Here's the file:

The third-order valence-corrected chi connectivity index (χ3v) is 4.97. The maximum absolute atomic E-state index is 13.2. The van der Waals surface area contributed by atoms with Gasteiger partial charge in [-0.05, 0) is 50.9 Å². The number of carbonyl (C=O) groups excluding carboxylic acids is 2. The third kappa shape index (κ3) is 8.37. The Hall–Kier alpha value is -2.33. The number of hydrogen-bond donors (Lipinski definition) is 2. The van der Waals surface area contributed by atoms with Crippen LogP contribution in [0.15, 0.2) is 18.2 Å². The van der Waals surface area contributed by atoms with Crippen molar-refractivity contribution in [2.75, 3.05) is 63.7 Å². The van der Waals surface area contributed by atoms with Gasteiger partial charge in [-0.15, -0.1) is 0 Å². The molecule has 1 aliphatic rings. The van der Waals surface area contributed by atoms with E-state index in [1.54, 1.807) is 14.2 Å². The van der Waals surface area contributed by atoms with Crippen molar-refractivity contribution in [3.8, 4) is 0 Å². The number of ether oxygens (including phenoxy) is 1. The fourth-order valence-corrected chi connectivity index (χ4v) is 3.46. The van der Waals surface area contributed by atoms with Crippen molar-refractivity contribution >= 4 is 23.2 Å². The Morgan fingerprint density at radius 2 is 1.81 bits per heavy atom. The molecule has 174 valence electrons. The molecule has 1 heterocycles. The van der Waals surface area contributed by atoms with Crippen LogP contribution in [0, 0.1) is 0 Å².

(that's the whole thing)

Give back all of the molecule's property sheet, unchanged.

The third-order valence-corrected chi connectivity index (χ3v) is 4.97. The maximum absolute atomic E-state index is 13.2. The van der Waals surface area contributed by atoms with Gasteiger partial charge in [-0.05, 0) is 50.9 Å². The number of carbonyl (C=O) groups excluding carboxylic acids is 2. The third kappa shape index (κ3) is 8.37. The Hall–Kier alpha value is -2.33. The number of hydrogen-bond donors (Lipinski definition) is 2. The van der Waals surface area contributed by atoms with Crippen LogP contribution in [0.15, 0.2) is 18.2 Å². The van der Waals surface area contributed by atoms with Crippen molar-refractivity contribution in [2.75, 3.05) is 63.7 Å². The van der Waals surface area contributed by atoms with Gasteiger partial charge in [-0.15, -0.1) is 0 Å². The molecule has 1 aliphatic rings. The van der Waals surface area contributed by atoms with E-state index in [1.54, 1.807) is 14.2 Å². The van der Waals surface area contributed by atoms with Crippen molar-refractivity contribution in [3.8, 4) is 0 Å². The number of ether oxygens (including phenoxy) is 1. The fourth-order valence-corrected chi connectivity index (χ4v) is 3.46. The van der Waals surface area contributed by atoms with Crippen molar-refractivity contribution >= 4 is 23.2 Å². The Morgan fingerprint density at radius 2 is 1.81 bits per heavy atom. The molecule has 174 valence electrons. The molecule has 1 heterocycles. The van der Waals surface area contributed by atoms with Crippen LogP contribution in [0, 0.1) is 0 Å².